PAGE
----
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#12 OFFLINE   raymac46

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Posted 18 May 2017 - 07:06 AM

https://www.reddit.c...15coffeynavyml/
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#13 OFFLINE   securitybreach

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Posted 18 May 2017 - 08:10 AM

Yeah, that is definitely malware in your browser. I would do as the reddit link suggested or simply delete your local profile (chrome folder) and then open it fresh and log back in to sync all your stuff.

Your VPN (Zenmate) is causing this to happen. I would suggest finding a different one to use. Here is some info on that url: https://www.robtex.c....coffey-navy.ml

Personally I use AirVPN which works beautifully and gives you the same speeds as your ISP does.
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#14 OFFLINE   V.T. Eric Layton

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Posted 18 May 2017 - 11:44 AM

When I clicked your link above:

Server not found

Firefox can't find the server at 36.coffey.-navy.ml.

	Check the address for typing errors such as ww.example.com instead of www.example.com
	If you are unable to load any pages, check your computer's network connection.
	If your computer or network is protected by a firewall or proxy, make sure that Firefox is permitted to access the Web.

Anyway, excellent progress above, I believe. Securitybreach's link to the ZenMate issue is most probably the culprit here. I would dump it immediately and clean out my browser's cashe/cookies, etc. Maybe even just delete the profile for the browser and start with a clean new one.

As far as VPNs go...

http://forums.scotsn...showtopic=86738

http://forums.scotsn...showtopic=94085

http://forums.scotsn...showtopic=94001

#15 OFFLINE   onederer

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Posted 18 May 2017 - 07:24 PM

Oh gee!

I had spent a long time writing, explaining your questions. Then I took a short break to check up on your links. When I came back, all my work was gone! I guess that this forum doesn't save from time-to-time, the work that's being written, until it's sent out.

Am I now to assume that we all agree that the coffey login unwanted application belongs to ZenMate? If so, the reason that I came here originally was to find a way to kill that unwanted intrusion, and still keep on using the free version of ZenMate. I like it because if it offers encryption, tunnel, IP address masking, and not being detectable as being a proxy (tested by checking which IP masking address that I was assigned, and if it was detected that it was a proxy). Oh, and I can use Google mail with ZenMate, without anything going bonkers because I'm doing that.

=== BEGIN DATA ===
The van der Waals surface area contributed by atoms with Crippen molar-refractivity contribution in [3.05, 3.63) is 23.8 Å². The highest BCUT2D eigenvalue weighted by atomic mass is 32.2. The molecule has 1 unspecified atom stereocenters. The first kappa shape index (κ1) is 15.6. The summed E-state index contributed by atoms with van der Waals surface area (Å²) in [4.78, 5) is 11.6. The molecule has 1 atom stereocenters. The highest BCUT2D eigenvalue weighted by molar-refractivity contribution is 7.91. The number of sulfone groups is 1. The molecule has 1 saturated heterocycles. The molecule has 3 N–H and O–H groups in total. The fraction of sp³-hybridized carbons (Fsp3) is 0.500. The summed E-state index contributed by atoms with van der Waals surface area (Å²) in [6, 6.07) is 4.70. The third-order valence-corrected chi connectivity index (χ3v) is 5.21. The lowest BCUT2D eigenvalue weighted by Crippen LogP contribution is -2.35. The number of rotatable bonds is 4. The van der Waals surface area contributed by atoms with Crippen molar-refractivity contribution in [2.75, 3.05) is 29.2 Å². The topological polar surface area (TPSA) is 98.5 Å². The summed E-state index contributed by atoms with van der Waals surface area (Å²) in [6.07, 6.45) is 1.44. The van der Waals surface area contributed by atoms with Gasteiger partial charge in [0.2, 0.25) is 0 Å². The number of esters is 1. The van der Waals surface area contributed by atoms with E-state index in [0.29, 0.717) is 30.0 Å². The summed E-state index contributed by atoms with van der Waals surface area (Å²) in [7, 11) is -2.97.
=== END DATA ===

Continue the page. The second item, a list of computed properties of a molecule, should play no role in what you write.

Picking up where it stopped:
Based on the above premise, can we get together and find a way to obliterate the coffey intruder? There must be a way to block it! And yes, the gray transparent cloud, behind the white login application, blocks everything on the browser's page, and also the desktop controls that the cloud covers. The only thing working is the mouse pointer, which does nothing.

Another thing, the number in front of "coffey" isn't set in concrete. It changes every time the invasion occurs. The application seems to be immune to blockers. I don't know how to read TCP dumps, and I wouldn't be able to activate it while I'm being invaded, since I can't access the lower controls on the desktop.

I better send this, before I lose this communication again.

Cheers!

Edited by onederer, 18 May 2017 - 07:29 PM.

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#16 OFFLINE   securitybreach

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Posted 18 May 2017 - 07:40 PM

Well first off, nothing is saved until you click the post button and this has always been the case. It would be nice to have an autosave function but I do not know how well that would work with a forum and posts.

Secondly, this is malware spread by Zenmate so I doubt you will be able to remove it without disabling the VPN. Personally I would never be comfortable running my internet traffic through a company that spreads malware to it's users with a malicious url made to trick people into thinking it was a government url.  

I think the only option you have is to either deal with the issue or change VPN providers. I am almost certain that this is done at a DNS level so nothing you do will change that.
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#17 OFFLINE   securitybreach

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Posted 18 May 2017 - 07:45 PM

Quote

Am I now to assume that we all agree that the coffey login unwanted application belongs to ZenMate? If so, the reason that I came here originally was to find a way to kill that unwanted intrusion, and still keep on using the free version of ZenMate. I like it because if it offers encryption, tunnel, IP address masking, and not being detectable as being a proxy (tested by checking which IP masking address that I was assigned, and if it was detected that it was a proxy). Oh, and I can use Google mail with ZenMate, without anything going bonkers because I'm doing that.


BTW all of that is available on pretty much every single VPN, paid or not. All my traffic has went through VPNs for years without any issues. Heck, Opera even offers a VPN with everything you listed already built into their browser. Most VPNs are not like Tor where it switches IPs all the time and causes issues with websites.